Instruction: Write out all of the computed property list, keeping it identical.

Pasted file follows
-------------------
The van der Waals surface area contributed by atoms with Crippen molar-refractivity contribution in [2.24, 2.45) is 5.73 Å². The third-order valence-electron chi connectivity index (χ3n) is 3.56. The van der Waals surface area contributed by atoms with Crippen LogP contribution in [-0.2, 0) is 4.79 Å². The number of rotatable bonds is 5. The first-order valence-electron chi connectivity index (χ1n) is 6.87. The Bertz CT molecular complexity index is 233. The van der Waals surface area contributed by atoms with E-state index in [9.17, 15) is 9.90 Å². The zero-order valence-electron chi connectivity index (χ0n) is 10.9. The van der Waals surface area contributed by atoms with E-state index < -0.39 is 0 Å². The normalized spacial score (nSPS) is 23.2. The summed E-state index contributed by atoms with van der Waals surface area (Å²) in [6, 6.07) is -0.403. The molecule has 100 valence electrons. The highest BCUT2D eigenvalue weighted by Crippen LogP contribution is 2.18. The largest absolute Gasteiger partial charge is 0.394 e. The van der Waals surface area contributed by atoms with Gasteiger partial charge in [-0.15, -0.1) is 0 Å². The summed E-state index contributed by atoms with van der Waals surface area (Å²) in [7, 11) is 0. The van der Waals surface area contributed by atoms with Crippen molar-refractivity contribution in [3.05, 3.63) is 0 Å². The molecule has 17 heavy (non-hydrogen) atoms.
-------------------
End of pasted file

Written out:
The van der Waals surface area contributed by atoms with Crippen molar-refractivity contribution in [2.24, 2.45) is 5.73 Å². The third-order valence-electron chi connectivity index (χ3n) is 3.56. The van der Waals surface area contributed by atoms with Crippen LogP contribution in [-0.2, 0) is 4.79 Å². The number of rotatable bonds is 5. The first-order valence-electron chi connectivity index (χ1n) is 6.87. The Bertz CT molecular complexity index is 233. The van der Waals surface area contributed by atoms with E-state index in [9.17, 15) is 9.90 Å². The zero-order valence-electron chi connectivity index (χ0n) is 10.9. The van der Waals surface area contributed by atoms with E-state index < -0.39 is 0 Å². The normalized spacial score (nSPS) is 23.2. The summed E-state index contributed by atoms with van der Waals surface area (Å²) in [6, 6.07) is -0.403. The molecule has 100 valence electrons. The highest BCUT2D eigenvalue weighted by Crippen LogP contribution is 2.18. The largest absolute Gasteiger partial charge is 0.394 e. The van der Waals surface area contributed by atoms with Gasteiger partial charge in [-0.15, -0.1) is 0 Å². The summed E-state index contributed by atoms with van der Waals surface area (Å²) in [7, 11) is 0. The van der Waals surface area contributed by atoms with Crippen molar-refractivity contribution in [3.05, 3.63) is 0 Å². The molecule has 17 heavy (non-hydrogen) atoms.